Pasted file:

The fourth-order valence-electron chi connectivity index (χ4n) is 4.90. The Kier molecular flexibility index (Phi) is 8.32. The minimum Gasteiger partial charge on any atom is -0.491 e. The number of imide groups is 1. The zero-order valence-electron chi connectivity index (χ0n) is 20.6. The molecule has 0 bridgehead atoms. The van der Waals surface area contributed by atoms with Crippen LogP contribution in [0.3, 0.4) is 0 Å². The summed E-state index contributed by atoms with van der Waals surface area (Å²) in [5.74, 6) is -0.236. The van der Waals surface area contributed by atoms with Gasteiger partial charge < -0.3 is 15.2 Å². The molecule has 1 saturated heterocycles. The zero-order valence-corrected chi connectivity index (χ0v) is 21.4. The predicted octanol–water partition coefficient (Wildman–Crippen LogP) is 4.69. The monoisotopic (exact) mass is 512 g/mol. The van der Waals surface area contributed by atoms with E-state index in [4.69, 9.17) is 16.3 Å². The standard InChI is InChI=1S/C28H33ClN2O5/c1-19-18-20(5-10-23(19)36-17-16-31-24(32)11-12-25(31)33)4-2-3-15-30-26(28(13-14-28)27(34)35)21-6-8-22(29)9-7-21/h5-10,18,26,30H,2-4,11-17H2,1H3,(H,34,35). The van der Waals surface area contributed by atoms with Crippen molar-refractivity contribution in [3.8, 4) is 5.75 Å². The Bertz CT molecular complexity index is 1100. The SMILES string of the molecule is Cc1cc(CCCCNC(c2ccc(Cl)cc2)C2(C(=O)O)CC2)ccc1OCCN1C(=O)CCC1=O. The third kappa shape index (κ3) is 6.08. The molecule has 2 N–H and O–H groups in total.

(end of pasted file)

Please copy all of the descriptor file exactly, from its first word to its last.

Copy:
The fourth-order valence-electron chi connectivity index (χ4n) is 4.90. The Kier molecular flexibility index (Phi) is 8.32. The minimum Gasteiger partial charge on any atom is -0.491 e. The number of imide groups is 1. The zero-order valence-electron chi connectivity index (χ0n) is 20.6. The molecule has 0 bridgehead atoms. The van der Waals surface area contributed by atoms with Crippen LogP contribution in [0.3, 0.4) is 0 Å². The summed E-state index contributed by atoms with van der Waals surface area (Å²) in [5.74, 6) is -0.236. The van der Waals surface area contributed by atoms with Gasteiger partial charge < -0.3 is 15.2 Å². The molecule has 1 saturated heterocycles. The zero-order valence-corrected chi connectivity index (χ0v) is 21.4. The predicted octanol–water partition coefficient (Wildman–Crippen LogP) is 4.69. The monoisotopic (exact) mass is 512 g/mol. The van der Waals surface area contributed by atoms with E-state index in [4.69, 9.17) is 16.3 Å². The standard InChI is InChI=1S/C28H33ClN2O5/c1-19-18-20(5-10-23(19)36-17-16-31-24(32)11-12-25(31)33)4-2-3-15-30-26(28(13-14-28)27(34)35)21-6-8-22(29)9-7-21/h5-10,18,26,30H,2-4,11-17H2,1H3,(H,34,35). The van der Waals surface area contributed by atoms with Crippen molar-refractivity contribution in [3.8, 4) is 5.75 Å². The Bertz CT molecular complexity index is 1100. The SMILES string of the molecule is Cc1cc(CCCCNC(c2ccc(Cl)cc2)C2(C(=O)O)CC2)ccc1OCCN1C(=O)CCC1=O. The third kappa shape index (κ3) is 6.08. The molecule has 2 N–H and O–H groups in total.